Dyer Switch: Family Business

First, for those unfamiliar with the Dyer Switch Band; now out of the Albany area they’ve been playing together since 1992, have been inducted into the New York State Country Music Hall of Fame, and were nominated as the Bluegrass Band of The Year for five consecutive years by the Northeast Country Music Association… yes, I had to check their website, but that does give you an idea of just how strong a background they have in bluegrass.

Their new CD is Family Business:

The first three songs of Dyer Switch’s “Family Business” CD had me comfortably filing them under traditional bluegrass, though with a bit more humor than most bands display (“Family Business” plays along between the CD title, the lyrics of the same titled first song, and the graphics on the CD sleeve… you’ll have to see for yourself…).

Then the fourth tune “I Just Can’t Stay” throws out the first curve with a decidedly Celtic air added by Peter Davis guesting on the penny whistle. When Bill Monroe’s classic Big Mon follows you think you’re safely back to traditional bluegrass.  Big Mon gives the band a chance to cut loose and show off their instrumental licks. With 17 years of playing behind them you can count on some pretty hot licks! The band is: Tom Benson (mandolin, vocals, guitar), JoAnn Sifo (guitar and vocals), Bob Altschuler (banjo and Dobro), Nick Viscio (fiddle and vocals) and Randy Jennings (bass and vocals). Needless to say with all those years behind them they all work well together, and their songs are so well crafted it would be easy to underestimate the amount of work they must have put into them.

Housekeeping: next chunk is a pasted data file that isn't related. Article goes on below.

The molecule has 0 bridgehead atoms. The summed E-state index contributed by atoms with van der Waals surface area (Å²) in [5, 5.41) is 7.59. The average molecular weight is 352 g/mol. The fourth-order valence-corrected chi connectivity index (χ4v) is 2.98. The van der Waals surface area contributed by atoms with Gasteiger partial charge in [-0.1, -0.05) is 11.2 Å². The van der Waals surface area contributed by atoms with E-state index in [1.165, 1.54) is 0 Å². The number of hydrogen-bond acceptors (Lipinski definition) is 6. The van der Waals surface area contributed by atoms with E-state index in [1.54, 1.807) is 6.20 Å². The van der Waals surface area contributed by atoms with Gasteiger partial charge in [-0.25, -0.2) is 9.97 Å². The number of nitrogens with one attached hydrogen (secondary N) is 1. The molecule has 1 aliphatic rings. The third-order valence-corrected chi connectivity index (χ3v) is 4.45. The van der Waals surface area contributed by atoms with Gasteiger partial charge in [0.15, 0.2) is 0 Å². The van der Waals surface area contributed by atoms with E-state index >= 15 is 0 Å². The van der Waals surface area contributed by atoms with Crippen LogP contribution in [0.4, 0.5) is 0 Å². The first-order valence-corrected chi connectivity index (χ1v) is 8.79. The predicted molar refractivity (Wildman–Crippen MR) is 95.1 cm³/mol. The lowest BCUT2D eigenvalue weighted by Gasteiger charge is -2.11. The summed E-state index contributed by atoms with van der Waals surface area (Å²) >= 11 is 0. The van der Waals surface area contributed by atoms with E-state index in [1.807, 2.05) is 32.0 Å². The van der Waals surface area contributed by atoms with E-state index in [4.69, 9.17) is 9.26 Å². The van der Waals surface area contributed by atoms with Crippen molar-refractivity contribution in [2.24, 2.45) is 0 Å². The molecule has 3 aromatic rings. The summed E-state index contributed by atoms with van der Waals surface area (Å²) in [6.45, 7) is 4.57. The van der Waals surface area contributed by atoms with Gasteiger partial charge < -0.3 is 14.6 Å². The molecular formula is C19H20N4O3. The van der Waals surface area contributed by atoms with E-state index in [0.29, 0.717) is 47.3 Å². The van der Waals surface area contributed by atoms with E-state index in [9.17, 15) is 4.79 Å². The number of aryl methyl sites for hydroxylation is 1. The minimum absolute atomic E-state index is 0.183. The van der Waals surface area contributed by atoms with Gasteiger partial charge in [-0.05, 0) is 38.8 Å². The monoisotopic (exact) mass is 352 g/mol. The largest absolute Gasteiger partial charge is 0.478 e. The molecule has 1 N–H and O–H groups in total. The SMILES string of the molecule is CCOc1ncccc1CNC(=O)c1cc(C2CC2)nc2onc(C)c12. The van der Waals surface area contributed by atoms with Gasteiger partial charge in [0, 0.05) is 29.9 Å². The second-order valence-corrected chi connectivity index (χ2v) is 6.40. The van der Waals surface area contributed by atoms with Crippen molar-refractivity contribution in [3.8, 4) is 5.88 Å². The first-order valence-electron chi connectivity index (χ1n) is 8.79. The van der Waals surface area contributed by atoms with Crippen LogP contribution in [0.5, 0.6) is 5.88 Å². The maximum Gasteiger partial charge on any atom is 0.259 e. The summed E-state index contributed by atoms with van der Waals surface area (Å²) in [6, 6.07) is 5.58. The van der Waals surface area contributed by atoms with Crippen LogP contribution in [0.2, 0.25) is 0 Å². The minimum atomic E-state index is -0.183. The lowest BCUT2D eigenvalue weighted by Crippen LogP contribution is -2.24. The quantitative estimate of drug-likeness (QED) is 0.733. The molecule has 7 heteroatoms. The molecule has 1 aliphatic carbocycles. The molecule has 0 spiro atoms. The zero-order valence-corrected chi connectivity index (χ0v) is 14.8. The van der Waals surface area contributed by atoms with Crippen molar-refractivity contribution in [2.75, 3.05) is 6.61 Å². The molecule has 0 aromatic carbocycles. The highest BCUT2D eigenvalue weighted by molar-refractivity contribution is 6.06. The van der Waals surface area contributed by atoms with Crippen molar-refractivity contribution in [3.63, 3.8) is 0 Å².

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“Big Mon”

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“I Just Can’t Stay”

The rest of this CD showcases just how wide a swathe you can cut with bluegrass and still be “traditional”, the band veers from tunes closer to country, to some sneaky covers of, yes, rock… but if you’re not up on the original tune you’ll have a hard time figuring out it’s a cover!

The swathe that Dyer Switch is cutting has a lot of twists and turns in it, but keeps coming back to and revolving around good solid bluegrass. This CD turns out to be a lot of fun just in anticipating where they’re going to go with each song. And after all, isn’t bluegrass music supposed to be about fun???

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